Throughout this course, we have explored topics in forensic science with special emphasis on approaching, securing, and managing a crime scene; documenting, collecting, and processing evidence; maintaining chain of custody; and presenting evidence at trial. We have also looked at collection and analysis of fingerprints, ballistics evidence, blood, trace evidence, tool marks, and impressions of tires and footprints. This process is critical to locating, securing, and analyzing physical evidence that will help solve crimes and to the admission of that evidence in court in order to secure a conviction.

The final assignment for this course is an analysis of the Crime Scene Scenario from Week One. You will analyze the crime scene and provide a detailed, step-by-step examination from initial discovery through admission of evidence at trial. Do this by including the following:

  • Approach to the crime scene
  • Documentation of evidence
  • Collection of evidence
  • Processing of evidence
  • Maintenance of chain of custody
  • Presentation at trial

The following elements must be addressed in your Crime Scene Scenario Analysis. Your analysis must address these elements for each potential piece of physical evidence you locate at the crime scene:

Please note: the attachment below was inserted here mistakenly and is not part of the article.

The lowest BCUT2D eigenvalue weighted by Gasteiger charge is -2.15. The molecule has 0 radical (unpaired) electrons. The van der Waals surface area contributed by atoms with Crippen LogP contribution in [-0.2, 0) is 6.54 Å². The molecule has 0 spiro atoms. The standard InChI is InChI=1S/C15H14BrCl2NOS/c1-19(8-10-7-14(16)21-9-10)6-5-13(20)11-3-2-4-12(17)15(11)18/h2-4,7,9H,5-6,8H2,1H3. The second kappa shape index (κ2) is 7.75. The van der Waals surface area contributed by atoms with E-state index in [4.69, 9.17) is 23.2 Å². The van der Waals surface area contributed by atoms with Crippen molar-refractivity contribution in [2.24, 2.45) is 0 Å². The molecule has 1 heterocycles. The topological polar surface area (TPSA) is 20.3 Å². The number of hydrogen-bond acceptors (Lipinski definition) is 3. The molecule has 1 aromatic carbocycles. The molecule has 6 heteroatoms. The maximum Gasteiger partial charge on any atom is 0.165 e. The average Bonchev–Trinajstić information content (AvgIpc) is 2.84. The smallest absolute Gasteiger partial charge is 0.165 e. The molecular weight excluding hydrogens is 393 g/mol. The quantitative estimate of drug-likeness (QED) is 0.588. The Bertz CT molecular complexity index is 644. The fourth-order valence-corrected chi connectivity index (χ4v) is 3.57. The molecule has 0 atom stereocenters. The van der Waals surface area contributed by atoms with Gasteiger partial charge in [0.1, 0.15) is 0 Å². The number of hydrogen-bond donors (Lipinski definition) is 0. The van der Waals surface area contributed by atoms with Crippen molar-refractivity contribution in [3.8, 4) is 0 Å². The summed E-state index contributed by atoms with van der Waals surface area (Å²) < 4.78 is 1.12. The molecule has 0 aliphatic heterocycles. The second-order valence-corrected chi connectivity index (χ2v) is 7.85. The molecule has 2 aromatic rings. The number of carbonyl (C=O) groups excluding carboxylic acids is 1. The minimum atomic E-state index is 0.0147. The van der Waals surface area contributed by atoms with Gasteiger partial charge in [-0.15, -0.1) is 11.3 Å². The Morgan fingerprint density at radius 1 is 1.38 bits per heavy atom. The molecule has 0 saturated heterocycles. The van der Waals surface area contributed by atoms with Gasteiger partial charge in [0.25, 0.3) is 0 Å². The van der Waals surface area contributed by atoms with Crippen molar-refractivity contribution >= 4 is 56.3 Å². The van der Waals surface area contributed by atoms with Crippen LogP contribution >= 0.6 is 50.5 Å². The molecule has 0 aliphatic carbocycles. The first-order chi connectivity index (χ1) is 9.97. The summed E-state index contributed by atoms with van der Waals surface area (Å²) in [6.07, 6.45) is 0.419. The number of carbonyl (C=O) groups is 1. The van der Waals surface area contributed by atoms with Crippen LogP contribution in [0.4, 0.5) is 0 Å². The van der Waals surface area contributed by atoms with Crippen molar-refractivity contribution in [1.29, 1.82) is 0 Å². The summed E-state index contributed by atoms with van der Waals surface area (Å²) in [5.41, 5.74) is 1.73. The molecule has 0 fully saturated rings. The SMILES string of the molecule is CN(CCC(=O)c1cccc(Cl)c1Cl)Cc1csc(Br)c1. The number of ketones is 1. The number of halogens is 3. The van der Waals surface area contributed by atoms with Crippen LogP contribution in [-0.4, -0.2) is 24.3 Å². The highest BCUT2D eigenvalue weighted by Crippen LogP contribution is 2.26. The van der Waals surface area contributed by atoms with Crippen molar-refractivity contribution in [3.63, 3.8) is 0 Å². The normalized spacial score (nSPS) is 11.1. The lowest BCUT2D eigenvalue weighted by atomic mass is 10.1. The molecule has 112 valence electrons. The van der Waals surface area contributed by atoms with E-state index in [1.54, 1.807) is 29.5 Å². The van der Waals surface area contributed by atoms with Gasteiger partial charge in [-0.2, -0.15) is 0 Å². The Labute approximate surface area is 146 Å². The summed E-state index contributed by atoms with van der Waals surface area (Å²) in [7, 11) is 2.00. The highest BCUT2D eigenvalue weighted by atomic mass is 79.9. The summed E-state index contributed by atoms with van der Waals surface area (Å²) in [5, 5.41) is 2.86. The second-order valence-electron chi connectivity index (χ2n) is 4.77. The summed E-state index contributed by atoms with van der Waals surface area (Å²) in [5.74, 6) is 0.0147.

• Determine how the initial responders should approach the crime scene.
  • Analyze how initial documentation of evidence should be carried out. This includes documenting both the overall crime scene and the location of various pieces of evidence within the scene. Issues of photographing, sketching, and video documentation of evidence should be addressed.
  • Analyze how evidence should be collected, including specific methods for
    • Potentially hazardous evidence.
    • Impression evidence.
    • Easily contaminated or compromised evidence.
  • Explain how the evidence should be processed, including the basic scientific analysis to be performed on each piece of evidence and the laboratory equipment that will be utilized.
  • Analyze each type of evidence found in the scenario in terms of its historical use in criminal cases.
  • Assess how the chain of custody will be maintained.
  • Evaluate how evidence will be presented at trial, including discussion of foundation and introduction of new tests and technology, if applicable.

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